The sap of trees is literally their lifeblood, the active, connecting element that bridges every apparent polarity and in doing so supports the life of the tree in all its dimensions. The ability of a tree to hold the land is funded by its capacity to reach for the sun and air, and the ability of a tree to reach for the sun and air is funded by its ability to hold the land. The sap is the transporter of these energies and resources. Likewise, the unity of the trunk is supported by the multiplicity of roots and branches. The flexibility and the exposure of the leaves is supported by the more rigid and protected quality of the wood, and again vice versa. The dried sap of these trees thus embodies the essence of this active process of living, growing and yes, even being wounded in a world of chance and change.
Likewise, we humans do much the same thing in our growth as we actively span and unify many dimensions and qualities of our existence. Consider: our capacity for thought is affected by whether or not we ate breakfast and what it was, and the development of our high arts and skills grows from our passion and animal ferocity. Our craziest dreams, subtlest reasoning, and most finely attuned feelings are needed by turns to find balance in our awareness amidst the tumult of our experience. We balance within and without, left and right brain, action and contemplation, work and play, sleeping and waking, the changing seasons, and all of the the contingencies and conditions of our lives. And, as we dynamically unify and draw energy from our often rough-and-tumble living and weathering of various kinds of storms, we create a flow with unique qualities within us, just as trees do. We gain character.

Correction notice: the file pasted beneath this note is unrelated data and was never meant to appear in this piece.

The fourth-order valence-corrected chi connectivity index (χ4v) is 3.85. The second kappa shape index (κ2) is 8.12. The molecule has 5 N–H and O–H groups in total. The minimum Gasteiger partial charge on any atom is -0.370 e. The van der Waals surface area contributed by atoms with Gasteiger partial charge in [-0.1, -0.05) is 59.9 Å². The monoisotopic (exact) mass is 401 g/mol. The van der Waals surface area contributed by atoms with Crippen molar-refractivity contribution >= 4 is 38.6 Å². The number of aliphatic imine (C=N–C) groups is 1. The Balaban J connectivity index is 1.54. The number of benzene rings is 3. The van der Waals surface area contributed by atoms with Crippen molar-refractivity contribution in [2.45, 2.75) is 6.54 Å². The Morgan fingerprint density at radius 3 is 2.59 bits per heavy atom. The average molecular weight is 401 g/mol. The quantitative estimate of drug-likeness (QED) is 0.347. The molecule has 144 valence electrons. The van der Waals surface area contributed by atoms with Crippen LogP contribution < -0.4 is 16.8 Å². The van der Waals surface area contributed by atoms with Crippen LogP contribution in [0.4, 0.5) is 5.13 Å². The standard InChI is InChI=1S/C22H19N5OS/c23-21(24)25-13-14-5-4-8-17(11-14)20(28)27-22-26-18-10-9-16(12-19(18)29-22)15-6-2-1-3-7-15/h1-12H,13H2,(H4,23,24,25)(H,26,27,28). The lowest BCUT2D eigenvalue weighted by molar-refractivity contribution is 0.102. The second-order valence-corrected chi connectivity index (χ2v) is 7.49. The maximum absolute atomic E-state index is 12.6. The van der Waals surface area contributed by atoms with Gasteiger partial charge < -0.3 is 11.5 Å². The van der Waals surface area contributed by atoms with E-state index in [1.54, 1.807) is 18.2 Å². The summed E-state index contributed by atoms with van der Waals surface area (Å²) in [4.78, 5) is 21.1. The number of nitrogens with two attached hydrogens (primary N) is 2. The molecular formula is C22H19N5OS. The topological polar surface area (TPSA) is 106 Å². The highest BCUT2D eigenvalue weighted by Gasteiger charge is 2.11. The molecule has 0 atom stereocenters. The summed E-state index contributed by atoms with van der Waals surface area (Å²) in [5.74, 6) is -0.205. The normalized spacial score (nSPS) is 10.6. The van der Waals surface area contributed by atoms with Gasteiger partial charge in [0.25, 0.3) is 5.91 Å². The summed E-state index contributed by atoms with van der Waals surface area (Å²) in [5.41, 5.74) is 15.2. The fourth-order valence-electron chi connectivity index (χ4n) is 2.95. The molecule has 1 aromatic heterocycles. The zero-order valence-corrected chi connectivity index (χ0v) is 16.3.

To complete the metaphor here, the distilled essence of our lives in the world—what we learn, how we grow, how it shapes us and even how it hurts us—is central to the gifts we bear on the way to our personal epiphanies. Recognizing the value of living amidst all these opposing forces, ups and downs, bumps, bruises, paradoxes and contradictions, is key to carrying our troubles as gifts. Remember that the myrrh tree oozes that sweetness from its wounds, standing out in the sun on the Horn of Africa.